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Study notes

Information Economics - Moral Hazard and Adverse Selection

  • Levels: AS, A Level
  • Exam boards: AQA, Edexcel, OCR, IB

Moral hazard and adverse selection are important concepts related to the problem of information gaps in many markets

Financial Economics Moral Hazard - revision video

Moral hazard

Moral hazard occurs when insured consumers are likely to take greater risks, knowing that a claim will be paid for by their cover

The consumer knows more about his/her intended actions than the producer (insurer)

If more people have access to health insurance for example, behavioural changes arising from moral hazard might lead to a substantial rise in health insurance payouts.

Moral hazard has also been applied to the controversial issue of bank bailouts for if a bank knows that there is a good chance it will get emergency financial support when it encounters problems, employees of the bank might be tempted to take increased risks.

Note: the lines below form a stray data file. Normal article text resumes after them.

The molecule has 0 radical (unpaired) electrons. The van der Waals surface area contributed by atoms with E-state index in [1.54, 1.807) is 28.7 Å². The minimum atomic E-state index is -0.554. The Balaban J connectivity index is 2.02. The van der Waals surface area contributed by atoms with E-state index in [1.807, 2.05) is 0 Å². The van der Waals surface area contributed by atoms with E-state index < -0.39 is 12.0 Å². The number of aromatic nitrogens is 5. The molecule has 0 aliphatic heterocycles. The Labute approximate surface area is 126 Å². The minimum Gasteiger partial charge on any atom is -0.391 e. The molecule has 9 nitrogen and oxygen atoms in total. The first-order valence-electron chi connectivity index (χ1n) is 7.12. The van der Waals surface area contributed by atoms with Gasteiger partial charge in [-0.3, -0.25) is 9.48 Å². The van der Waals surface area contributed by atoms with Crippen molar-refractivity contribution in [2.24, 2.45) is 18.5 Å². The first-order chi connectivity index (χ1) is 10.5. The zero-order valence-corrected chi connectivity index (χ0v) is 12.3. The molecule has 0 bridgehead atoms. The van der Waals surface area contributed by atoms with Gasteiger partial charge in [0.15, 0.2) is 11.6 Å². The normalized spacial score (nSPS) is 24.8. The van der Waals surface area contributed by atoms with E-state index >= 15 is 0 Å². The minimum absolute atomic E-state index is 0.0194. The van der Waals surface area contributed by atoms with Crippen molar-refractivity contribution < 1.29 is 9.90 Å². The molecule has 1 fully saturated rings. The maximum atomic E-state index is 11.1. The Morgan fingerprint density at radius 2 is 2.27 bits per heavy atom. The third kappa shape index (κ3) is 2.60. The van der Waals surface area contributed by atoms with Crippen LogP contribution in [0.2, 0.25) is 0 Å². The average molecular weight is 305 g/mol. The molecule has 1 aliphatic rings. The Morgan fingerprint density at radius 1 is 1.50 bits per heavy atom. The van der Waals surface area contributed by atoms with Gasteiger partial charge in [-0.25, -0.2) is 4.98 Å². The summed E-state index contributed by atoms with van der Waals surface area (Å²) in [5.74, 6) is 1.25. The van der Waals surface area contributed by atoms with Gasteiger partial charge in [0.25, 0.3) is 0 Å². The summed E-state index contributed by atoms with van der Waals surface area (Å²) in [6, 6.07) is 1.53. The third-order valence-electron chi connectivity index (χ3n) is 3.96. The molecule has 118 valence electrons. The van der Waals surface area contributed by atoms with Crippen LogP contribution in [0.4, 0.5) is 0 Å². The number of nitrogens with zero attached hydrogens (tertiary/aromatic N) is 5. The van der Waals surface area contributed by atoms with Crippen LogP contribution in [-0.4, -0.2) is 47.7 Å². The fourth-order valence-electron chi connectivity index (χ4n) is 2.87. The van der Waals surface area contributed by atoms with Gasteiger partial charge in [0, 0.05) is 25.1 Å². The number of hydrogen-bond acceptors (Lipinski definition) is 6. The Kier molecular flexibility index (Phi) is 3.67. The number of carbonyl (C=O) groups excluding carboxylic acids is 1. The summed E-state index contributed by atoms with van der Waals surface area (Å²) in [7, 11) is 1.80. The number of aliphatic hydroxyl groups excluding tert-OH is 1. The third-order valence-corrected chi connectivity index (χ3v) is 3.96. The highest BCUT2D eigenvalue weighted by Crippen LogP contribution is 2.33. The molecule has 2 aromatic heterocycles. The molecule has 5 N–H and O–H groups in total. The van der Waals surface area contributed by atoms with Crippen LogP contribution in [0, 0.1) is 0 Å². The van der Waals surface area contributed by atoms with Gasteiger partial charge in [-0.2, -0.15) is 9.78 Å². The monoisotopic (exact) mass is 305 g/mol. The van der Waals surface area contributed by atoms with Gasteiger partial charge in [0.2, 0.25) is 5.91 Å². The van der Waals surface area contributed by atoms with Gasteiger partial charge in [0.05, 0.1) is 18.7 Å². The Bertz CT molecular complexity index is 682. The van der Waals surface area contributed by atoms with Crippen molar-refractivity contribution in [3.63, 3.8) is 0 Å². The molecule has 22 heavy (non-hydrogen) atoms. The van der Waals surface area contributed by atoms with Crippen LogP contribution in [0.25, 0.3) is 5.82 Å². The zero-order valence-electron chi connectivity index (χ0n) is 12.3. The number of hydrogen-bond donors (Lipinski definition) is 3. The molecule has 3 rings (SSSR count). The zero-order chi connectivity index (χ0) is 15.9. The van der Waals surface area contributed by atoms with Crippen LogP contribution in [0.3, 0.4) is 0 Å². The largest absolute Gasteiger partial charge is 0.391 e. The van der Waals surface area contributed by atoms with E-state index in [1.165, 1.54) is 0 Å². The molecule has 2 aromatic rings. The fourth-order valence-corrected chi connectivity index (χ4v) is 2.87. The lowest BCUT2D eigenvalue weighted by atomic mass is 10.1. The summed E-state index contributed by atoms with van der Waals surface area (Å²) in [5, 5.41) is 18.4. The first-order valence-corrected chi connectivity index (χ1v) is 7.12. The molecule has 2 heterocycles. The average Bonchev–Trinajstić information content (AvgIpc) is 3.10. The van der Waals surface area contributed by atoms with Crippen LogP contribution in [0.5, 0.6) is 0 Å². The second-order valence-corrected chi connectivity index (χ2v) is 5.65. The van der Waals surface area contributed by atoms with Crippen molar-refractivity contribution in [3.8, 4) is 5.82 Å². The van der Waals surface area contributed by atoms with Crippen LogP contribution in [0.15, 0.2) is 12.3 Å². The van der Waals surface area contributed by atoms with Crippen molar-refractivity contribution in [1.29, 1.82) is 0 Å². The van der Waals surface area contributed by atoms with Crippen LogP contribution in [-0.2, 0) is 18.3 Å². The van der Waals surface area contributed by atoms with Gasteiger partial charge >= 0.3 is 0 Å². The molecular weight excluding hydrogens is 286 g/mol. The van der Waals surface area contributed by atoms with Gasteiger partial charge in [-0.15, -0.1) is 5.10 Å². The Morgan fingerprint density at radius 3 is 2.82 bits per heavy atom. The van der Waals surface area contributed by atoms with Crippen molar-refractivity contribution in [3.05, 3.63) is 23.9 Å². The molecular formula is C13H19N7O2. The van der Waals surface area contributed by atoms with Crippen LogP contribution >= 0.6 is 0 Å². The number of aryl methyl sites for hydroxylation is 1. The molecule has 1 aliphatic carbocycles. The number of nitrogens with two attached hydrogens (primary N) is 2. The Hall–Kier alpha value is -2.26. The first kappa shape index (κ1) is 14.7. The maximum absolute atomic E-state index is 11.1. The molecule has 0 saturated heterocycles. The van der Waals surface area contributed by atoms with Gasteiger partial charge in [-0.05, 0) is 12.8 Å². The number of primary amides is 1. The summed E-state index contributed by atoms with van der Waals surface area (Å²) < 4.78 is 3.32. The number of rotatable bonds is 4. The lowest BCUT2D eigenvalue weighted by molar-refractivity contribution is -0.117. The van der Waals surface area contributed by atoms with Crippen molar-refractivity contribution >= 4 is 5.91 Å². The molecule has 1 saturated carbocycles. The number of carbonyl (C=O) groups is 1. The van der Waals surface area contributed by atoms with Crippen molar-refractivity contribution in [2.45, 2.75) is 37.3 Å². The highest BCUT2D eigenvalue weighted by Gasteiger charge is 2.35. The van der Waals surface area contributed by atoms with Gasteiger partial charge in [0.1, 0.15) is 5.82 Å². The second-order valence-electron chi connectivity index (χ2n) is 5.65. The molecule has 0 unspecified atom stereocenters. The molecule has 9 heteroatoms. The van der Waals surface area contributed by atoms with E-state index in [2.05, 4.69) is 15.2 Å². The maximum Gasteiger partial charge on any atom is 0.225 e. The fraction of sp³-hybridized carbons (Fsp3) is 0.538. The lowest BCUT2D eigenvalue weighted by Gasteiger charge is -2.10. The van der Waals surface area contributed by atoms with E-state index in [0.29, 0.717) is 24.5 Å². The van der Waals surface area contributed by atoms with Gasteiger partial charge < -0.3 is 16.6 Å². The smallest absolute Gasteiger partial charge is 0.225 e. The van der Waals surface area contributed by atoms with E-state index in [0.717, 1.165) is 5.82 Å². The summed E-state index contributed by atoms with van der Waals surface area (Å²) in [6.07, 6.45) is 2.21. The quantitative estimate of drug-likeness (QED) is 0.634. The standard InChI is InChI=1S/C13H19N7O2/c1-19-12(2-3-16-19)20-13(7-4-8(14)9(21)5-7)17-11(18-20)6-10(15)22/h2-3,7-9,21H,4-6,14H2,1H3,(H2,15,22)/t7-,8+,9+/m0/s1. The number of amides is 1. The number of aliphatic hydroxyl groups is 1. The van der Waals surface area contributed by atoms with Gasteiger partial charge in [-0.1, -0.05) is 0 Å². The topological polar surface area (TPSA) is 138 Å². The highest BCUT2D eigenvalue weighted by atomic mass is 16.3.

Adverse selection occurs whenever asymmetrical information — information known to one party but not the other — makes it difficult for potential trading partners to distinguish between high-risk and low-risk transactions. This problem is particularly endemic to insurance markets

Richmond Fed

Adverse selection

A good example of adverse selection is in the health insurance insurance market. People most likely to purchase health insurance are those who are most likely to use it, i.e. smokers/drinkers/those with underlying health issues

The insurance company knows this and so raises the average price of insurance cover

This risks pricing healthy consumers out of the market, meaning that only high risk individuals gain insurance – this is clearly a market failure

One interpretation of adverse selection is that "we tend to trust the people we shouldn't!"

Difference between Asymmetric Information and Moral Hazard - revision video

Difference between Asymmetric Information and Moral Hazard - revision video

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